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Music / The Ink Spots

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"I don't wanna set the world on fire, honey..."
Bill Kenny sings a song associated in the popular consciousness with something that wouldn't be invented for another four years.

The Ink Spots were a hugely popular and influential musical group active for 20 years (193454) who were an important forerunner of later rock and roll, doo-wop and rhythm & blues acts, as well as one of the first all-black musical groups to gain widespread popularity with white listeners.

Though their biggest hit, "If I Didn't Care" became a "Mister Sandman" Sequence staple in movies, the group had mostly faded into obscurity in the decades since they went their separate ways in 1954, but that all changed in 2008 when several of their songs were included on the soundtracks to the wildly popular video games Fallout 3 (their song "Maybe" had already been used for the opening and closing cutscenes of the first game, but it was 1997 and computer games weren't quite "mainstream" just yet) and BioShock (followed soon after by their immediate sequels). This established them as the go-to guys for any video game looking to create a "retro" atmosphere, whether taking place in mid-20th century Film Noir times or said era's vision of the future and they've appeared in many titles from different publishers since.

As an aside, only one of the members of the actual band, Huey Long (no relation), lived to see any of this revived popularity, dying in 2009 at the ripe old age of 105.

The Ink Spots give us examples of the following:

  • Large and in Charge: Bill Kenny, the band's lead singer, had to be at least 6'6" and dwarfed the rest of the group who barely even came up to his shoulder.
  • "Mister Sandman" Sequence: Nothing says pre-Kennedy administration like I - #idim - ii7 - V7.
  • Must Have Caffeine: The aptly titled "Java Jive". Appropriately, it's slightly faster paced than most of their songs.
  • Shout-Out:
    • Magical Maestro: After the singer's face is sprayed with ink, causing an unfortunate Black Face gag, he starts singing in the voice of The Ink Spots, referencing the fact his own face is now full of ink.
    • The original trailer for Blade Runner featured prominent use of "If I Didn't Care". The song quite blatantly clashes with the imagery.
    • Manhattan: "I Don't Want to Set the World on Fire'' plays during Charlie's atomic nightmare sequence.
    • The Simpsons: The Treehouse Of Horror XVII episode has Kang and Kodos invade Earth in the third segment The Day the Earth Looked Stupid. Jumping forward to three years later, Springfield is in ruins and the aliens wonder why they were not greeted as liberators, as they planned the invasion to rid Earth of "weapons of mass disintegration" which they refer to as "Operation Enduring Occupation" (in a clear reference to the war on Iraq). The segment ends with the camera pulling away from the smoking ruins of what was once Springfield, as "I Don't Want to Set the World on Fire" plays.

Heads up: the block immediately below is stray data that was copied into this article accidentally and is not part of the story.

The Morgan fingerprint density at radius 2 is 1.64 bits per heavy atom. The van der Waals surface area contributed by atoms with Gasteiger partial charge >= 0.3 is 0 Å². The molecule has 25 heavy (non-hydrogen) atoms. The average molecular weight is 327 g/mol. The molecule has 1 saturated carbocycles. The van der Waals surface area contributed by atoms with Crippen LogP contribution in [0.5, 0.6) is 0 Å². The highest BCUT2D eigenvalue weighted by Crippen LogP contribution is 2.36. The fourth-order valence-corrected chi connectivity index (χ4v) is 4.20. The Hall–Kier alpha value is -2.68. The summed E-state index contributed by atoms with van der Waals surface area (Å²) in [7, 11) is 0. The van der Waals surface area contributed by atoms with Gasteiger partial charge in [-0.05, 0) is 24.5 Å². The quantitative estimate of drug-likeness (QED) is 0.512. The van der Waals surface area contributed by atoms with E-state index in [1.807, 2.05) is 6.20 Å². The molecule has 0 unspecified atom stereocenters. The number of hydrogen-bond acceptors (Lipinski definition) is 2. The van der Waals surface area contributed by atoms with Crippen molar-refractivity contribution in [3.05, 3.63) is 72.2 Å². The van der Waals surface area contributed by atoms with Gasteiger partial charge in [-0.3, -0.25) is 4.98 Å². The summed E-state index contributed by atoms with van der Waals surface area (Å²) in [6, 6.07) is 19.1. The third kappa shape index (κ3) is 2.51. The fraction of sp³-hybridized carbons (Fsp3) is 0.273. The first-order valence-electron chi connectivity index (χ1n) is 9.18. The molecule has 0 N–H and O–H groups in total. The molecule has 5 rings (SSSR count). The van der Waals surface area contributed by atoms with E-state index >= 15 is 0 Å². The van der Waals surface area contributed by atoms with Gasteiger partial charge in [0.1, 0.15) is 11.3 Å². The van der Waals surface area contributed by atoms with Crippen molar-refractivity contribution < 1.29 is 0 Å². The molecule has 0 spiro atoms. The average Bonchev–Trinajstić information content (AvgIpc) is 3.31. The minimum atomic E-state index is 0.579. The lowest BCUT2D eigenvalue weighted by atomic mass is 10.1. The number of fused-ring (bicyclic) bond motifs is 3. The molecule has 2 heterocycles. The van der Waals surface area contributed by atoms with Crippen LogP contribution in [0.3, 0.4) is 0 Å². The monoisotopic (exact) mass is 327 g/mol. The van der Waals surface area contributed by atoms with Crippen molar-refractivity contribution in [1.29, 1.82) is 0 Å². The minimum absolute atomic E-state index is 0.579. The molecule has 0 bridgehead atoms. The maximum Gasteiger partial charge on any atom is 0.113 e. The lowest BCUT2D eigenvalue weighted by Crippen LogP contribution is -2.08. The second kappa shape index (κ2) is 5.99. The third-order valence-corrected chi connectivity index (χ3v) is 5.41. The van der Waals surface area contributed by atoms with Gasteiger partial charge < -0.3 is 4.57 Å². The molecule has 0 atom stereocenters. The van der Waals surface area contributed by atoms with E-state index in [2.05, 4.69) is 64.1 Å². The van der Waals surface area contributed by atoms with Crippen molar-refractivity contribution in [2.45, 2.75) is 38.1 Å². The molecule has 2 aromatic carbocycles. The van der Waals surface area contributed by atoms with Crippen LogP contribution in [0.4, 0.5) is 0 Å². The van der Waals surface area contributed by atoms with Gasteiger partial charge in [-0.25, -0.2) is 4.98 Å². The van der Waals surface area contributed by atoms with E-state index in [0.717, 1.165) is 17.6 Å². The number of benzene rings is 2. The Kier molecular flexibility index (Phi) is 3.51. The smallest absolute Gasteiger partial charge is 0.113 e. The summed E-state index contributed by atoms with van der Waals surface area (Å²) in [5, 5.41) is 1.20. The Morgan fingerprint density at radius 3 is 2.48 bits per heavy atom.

• "Maybe" was used in Fallout. It begins with a close-up on a TV flashing classic 1950s images and icons, while "Maybe" plays. Slowly, the "camera" pulls out to reveal the TV set is in the midst of a landscape utterly devastated by warfare.
    • To make it worse, "Maybe" is played again in the ending. Y'know, as the hero is exiled from his home, and marches depressingly into the wastes. Alone.
    • The Walking Dead: The cold open to "The Grove", with "Maybe" playing on the soundtrack, is very much in the style of the original Fallout, going from a wholesome kitchen setting to reminding that there's a zombie apocalypse underway. You almost expect Ron Perlman to narrate how war never changes when the opening credits roll.
    • Fallout 3: The most famous of these by far. The camera focuses on a radio in a bus, as "I Don't Want to Set the World on Fire" cues up. It pulls back to reveal that the bus is a ruin, with debris scattered everywhere, and pulls further back to reveal that it's in the middle of a burned-out wasteland. Finally the song cuts out as a Scare Chord sounds to announce the arrival of a Brotherhood of Steel soldier in full Power Armor.
      • Worthy of note: Black Isle wanted "I Don't Want to Set the World on Fire" for the original game's opening, but couldn't get the rights, which is why they used "Maybe".
    • Fallout 4: "It's All Over But the Crying" is used for the first half of the first trailer, following a dog investigating a bombed-out house, the image overlapping (through static) to scenes with the family that lived there Just Before the End.
    • "I Don't Want to Set the World on Fire" was used as the credits theme for the animated short "Logorama".
  • Set the World on Fire: "I Don't Want to Set the World on Fire"
  • Soundtrack Dissonance: One of the strongest contenders for Most Triumphant Example since anime fans learned to associate Ray Charles with collapsing skyscrapers. The video games that Ink Spots songs appear in tend to be very violent, often to the point of absurdity, as well as very cynical about the culture of the era they portray and are bound and determined to milk Bill Kenny's dulcet tones for all the irony they're worth.
  • Spoken Word in Music: Every one of their songs has a monologue in deep bass tones.